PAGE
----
TOYMAKER Mattel and educational tech company Tynker are going to help you learn to code… with Barbie.
Just three years after a Barbie book called "I Can Be A Computer Engineer" was discovered, where the plastic princess exclaims "I'm only creating the design ideas… I'll need Steven and Brian's help to turn it into a real game!" it appears that Mattel has learned that for Barbie, it's #TimesUp too.
According to Sven Gerjets, CTO of Mattel: "Through this collaboration, we continue our commitment to providing meaningful play experiences that are fun while helping kids with STEM learning, an important 21st-century learning skill.
"By exposing kids to STEM experiences on Tynker through Mattel characters they know and love, they may develop a passion for science and computing that could lead them to a career in a STEM-related field."
It's not the first tie-up for the two firms, but it's quite symbolic given the other two ranges in the scheme were the rather testosterone-y Hot Wheels and Monster High.
The partnership hopes its coding education will reach 10m kids by 2020.
The first parts of the initiative for 2018 are:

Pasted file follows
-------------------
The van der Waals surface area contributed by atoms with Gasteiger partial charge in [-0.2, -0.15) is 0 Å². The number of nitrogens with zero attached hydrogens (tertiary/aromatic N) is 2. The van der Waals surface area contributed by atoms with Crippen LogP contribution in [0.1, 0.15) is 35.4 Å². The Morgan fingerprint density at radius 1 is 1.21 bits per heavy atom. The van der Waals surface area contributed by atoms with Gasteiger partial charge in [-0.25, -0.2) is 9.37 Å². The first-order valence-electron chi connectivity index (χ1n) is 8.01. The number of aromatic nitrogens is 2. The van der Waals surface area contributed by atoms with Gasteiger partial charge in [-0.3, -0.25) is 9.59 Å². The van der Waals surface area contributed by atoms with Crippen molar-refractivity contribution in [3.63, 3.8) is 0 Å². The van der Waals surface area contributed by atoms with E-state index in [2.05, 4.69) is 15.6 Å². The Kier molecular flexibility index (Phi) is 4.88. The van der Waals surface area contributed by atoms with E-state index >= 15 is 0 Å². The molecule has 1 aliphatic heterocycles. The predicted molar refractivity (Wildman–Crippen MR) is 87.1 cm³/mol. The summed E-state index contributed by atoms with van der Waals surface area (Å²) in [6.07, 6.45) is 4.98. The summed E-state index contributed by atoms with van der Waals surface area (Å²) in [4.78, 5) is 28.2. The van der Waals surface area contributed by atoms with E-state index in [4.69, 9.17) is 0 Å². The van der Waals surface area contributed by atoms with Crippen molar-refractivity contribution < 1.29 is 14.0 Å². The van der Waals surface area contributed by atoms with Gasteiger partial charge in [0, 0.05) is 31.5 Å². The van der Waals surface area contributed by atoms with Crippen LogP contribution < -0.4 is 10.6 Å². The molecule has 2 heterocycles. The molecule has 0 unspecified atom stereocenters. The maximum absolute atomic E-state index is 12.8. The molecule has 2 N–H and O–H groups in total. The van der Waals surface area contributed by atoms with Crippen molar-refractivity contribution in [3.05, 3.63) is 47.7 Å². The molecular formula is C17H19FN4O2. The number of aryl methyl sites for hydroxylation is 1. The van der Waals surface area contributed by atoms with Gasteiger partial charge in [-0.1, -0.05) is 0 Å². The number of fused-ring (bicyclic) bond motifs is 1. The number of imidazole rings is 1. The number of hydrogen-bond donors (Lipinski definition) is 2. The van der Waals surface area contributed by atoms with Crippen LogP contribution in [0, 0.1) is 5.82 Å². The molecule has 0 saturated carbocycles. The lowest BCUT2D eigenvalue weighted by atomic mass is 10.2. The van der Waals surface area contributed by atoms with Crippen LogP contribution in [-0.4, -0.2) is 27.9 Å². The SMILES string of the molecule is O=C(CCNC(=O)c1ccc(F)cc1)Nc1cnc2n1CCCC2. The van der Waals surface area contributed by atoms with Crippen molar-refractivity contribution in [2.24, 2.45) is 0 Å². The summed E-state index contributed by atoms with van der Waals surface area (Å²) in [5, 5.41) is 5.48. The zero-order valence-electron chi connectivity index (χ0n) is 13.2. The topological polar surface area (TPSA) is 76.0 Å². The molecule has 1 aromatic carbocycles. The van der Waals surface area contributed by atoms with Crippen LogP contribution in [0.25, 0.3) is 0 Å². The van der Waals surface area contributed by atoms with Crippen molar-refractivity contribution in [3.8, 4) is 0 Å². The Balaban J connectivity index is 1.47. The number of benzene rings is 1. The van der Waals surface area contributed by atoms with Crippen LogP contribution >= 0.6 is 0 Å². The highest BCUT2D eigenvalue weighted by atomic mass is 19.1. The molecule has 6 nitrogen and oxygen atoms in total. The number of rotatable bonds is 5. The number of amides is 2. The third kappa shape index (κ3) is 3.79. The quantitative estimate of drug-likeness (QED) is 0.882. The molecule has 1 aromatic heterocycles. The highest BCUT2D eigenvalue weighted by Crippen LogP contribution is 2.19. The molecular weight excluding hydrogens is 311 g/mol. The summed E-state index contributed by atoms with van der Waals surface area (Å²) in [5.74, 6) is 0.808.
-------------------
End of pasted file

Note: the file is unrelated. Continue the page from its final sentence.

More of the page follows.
- "Dedicated Barbie Careers Programming Experience - The Barbie programming experience is designed for beginners (grades K and up), and will gradually introduce young learners to basic programming concepts by casting them in different career roles alongside Barbie. The experience will include seven modules and will launch alongside the reveal of Barbie's "Career of the Year" in Summer 2018."
- "Mattel Code-A-Thon and Teacher Outreach - Mattel and Tynker will host a digital event during Back to School to encourage kids to participate in programming, featuring their favourite characters. Because teachers are important partners, the two companies will also work together to provide teachers with the tools needed to leverage this content in the classroom."
- "Global Student Engagement - Mattel and Tynker will continue to leverage content from Barbie, Hot Wheels, and Monster High to promote the 2018 Computer Science Education Week Hour of Code™ in December.
It's not the first Barbie STEM attempt though. The last kit, released just last year let young girls aspiring for a career in computing to build a shoe rack or a jewellery holder.
Barbie is in the middle of something of an image shift at the moment, and although her live-action debut in film is delayed until 2020, she'll be showing her teeth with a Tomb Raider Barbie doll to tie in with the forthcoming reboot, which will see her appear as a thin, buxom woman in tight clothing.
So that's feminism sorted, then. µ
Oh and it'll also help give aural pleasure
But it might still not be enough to make virtual reality super appealing
And a ridiculous competition
Now you can talk to your silly-looking earbuds too